The man convicted of killing 15-year-old Hadiya Pendleton was sentenced Monday to 84 years in prison, after giving a defiant speech proclaiming his innocence in the 2013 shooting that became a symbol of Chicago’s gun violence.
Mickieal Ward, who was 18 at the time of the South Side shooting, faced a minimum sentence of 51 years on counts of first-degree murder and aggravated battery with a firearm, denied he was the gunman who killed Pendleton and wounded two of her King College Prep High School classmates.
Fixing his gaze on the assistant prosecutor who led the case against him, 24-year-old Ward loudly maintained his innocence and questioned the evidence against him during a rambling, 10-minute address to the court.
“All y’all had to do was sit down and really investigate this crime,” Ward said, standing and facing Assistant State’s Attorney Brian Holmes.
“Y’all would have seen why,” he said, looking at Pendleton’s mother and father in the courtroom gallery. “And she would know what’s wrong with her daughter, she would know who killed her daughter for real.”
Seated in the front row, Pendleton’s mother, Cleo Cowley Pendleton, stared at Ward and scowled.
Ward’s monologue seemed to outrage Judge Nicholas Ford, who had sentenced Ward to probation on a gun charge 15 months before Pendleton was shot. Ford pointed out that Ward was more emotional and remorseful when he gave a videotaped confession to detectives soon after Pendleton’s funeral.
“During the course of the period of time those interviews occurred you saw an erosion of his protestation of innocence,” Ford said, referring to his taped confession. “He wept in his admission. Those tears were tears of regret over his conduct, that (are) absent today, and noteworthy.”
In the courthouse lobby, Pendleton’s parents said they were satisfied with the verdict.
“It’s basically a life sentence, and I think it’s befitting,” Cleo Pendleton said. “Hadiya’s lost her life, and he’s going to spend the rest of his life behind bars.”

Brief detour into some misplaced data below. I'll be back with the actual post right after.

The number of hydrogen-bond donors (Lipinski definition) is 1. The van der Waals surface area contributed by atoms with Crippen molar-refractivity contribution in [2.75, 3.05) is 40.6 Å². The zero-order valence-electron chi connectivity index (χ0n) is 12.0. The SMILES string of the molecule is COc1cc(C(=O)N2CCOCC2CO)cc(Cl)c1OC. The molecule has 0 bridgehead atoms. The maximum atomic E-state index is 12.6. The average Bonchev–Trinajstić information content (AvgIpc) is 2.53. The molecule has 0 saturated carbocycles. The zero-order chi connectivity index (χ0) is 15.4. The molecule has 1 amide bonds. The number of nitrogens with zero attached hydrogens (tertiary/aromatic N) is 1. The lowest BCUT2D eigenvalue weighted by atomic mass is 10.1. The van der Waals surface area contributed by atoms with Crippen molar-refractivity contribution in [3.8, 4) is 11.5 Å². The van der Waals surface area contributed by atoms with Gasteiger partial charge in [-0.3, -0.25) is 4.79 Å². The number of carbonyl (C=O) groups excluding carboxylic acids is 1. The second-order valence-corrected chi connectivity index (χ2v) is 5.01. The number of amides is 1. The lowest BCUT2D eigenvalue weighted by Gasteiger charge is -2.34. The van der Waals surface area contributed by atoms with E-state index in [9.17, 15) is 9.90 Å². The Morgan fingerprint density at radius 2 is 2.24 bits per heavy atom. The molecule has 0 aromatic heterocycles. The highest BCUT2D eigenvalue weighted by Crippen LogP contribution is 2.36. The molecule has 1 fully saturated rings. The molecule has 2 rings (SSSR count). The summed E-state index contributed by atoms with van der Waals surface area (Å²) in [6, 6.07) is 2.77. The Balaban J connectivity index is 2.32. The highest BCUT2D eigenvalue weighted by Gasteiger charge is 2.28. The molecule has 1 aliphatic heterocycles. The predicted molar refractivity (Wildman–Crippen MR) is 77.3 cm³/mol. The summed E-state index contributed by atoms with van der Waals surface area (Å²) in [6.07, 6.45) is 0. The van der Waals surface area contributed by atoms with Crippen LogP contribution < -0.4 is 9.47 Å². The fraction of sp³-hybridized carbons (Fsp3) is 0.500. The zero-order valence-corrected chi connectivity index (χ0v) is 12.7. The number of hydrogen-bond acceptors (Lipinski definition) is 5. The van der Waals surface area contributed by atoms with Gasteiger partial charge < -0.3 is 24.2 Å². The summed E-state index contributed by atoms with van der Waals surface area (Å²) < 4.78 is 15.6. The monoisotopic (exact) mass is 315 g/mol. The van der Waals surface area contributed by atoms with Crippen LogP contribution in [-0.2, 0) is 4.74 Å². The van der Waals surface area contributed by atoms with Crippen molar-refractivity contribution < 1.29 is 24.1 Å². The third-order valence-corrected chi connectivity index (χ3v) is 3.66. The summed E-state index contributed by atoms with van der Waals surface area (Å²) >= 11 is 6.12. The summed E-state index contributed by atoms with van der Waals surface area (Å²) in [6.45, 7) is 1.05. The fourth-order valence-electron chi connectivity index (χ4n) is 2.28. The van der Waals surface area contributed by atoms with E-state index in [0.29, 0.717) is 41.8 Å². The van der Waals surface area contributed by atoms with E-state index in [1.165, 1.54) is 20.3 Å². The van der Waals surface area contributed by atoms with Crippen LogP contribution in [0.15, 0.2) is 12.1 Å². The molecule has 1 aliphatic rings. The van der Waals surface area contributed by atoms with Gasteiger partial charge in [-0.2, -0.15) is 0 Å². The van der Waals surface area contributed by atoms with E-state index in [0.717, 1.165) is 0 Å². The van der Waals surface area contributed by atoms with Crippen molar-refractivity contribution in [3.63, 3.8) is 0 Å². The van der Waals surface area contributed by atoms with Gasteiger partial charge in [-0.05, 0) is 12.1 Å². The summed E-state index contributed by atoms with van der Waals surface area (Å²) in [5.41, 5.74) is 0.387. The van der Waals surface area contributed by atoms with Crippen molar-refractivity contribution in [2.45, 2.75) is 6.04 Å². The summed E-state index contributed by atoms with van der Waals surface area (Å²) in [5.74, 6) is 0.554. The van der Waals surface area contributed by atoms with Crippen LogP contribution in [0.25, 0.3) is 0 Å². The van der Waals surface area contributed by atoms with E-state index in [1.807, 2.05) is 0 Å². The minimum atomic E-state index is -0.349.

Ward was sentenced to 70 years for first-degree murder and will have to serve each and every year. An additional 14-year sentence for aggravated battery with a firearm will run back-to-back, for a minimum of more than 80 years in prison. Even with credit for time served, Ward, who has been in jail since his arrest at age 18, could not be released until he was in his late 90s.
Ward’s lawyer, Assistant Public Defender Julie Koehler, had filed a lengthy motion seeking a new trial and said Ward would appeal his conviction and sentence.
“If this conviction stands, he will never, ever get out of jail,” Koehler said. “He went in as an 18-year-old boy, and he will die in prison.”
Holmes said Ward was a “sociopath” and noted that Ward had already racked up numerous juvenile arrests by the time of the shooting, including charges of theft and armed robbery in incidents that took place just one day apart. At the time of the shooting, he was on probation — mandated by Judge Ford — for a gun charge.
Ward’s mother told reporters on Monday his first name was spelled Mickieal. But court records dating back to his 2013 arrest spell his first name as “Micheail.”
A jury found the now-24-year-old Ward guilty on counts of first-degree murder and aggravated battery, a verdict that came the day after a separate jury delivered a guilty verdict against his getaway driver and co-defendant, Kenneth Williams.
Ward and Williams were arrested on the day of Pendleton’s funeral, a nationally televised event attended by then-first lady Michelle Obama. Pendleton’s death came just two weeks after the King College Prep High School majorette had performed at a Washington D.C. event in honor of Barack Obama’s second inauguration. The park where Pendleton was shot was about a mile from the Obamas’ Kenwood home.
Ward, who was 18 at the time of his arrest, had confessed to being the shooter after marathon interrogations by two teams of detectives, and had recanted soon after making the statement. Ward admitted to opening fire on Pendleton and a group of her friends who were huddled under a park shelter, having mistaken them for members of a rival gang.
In his confession, Ward had said he was acting on orders from his co-defendant, Kenneth Williams, a former King student who drove the getaway car. Several fellow gang members told police and a grand jury that Ward had admitted to murdering Pendleton in the days after the shooting, but when called as witnesses at Ward’s and Williams’ trial they claimed not to have made the statements. Ward said those witnesses had been suspects themselves.
No date has been set for Williams sentencing.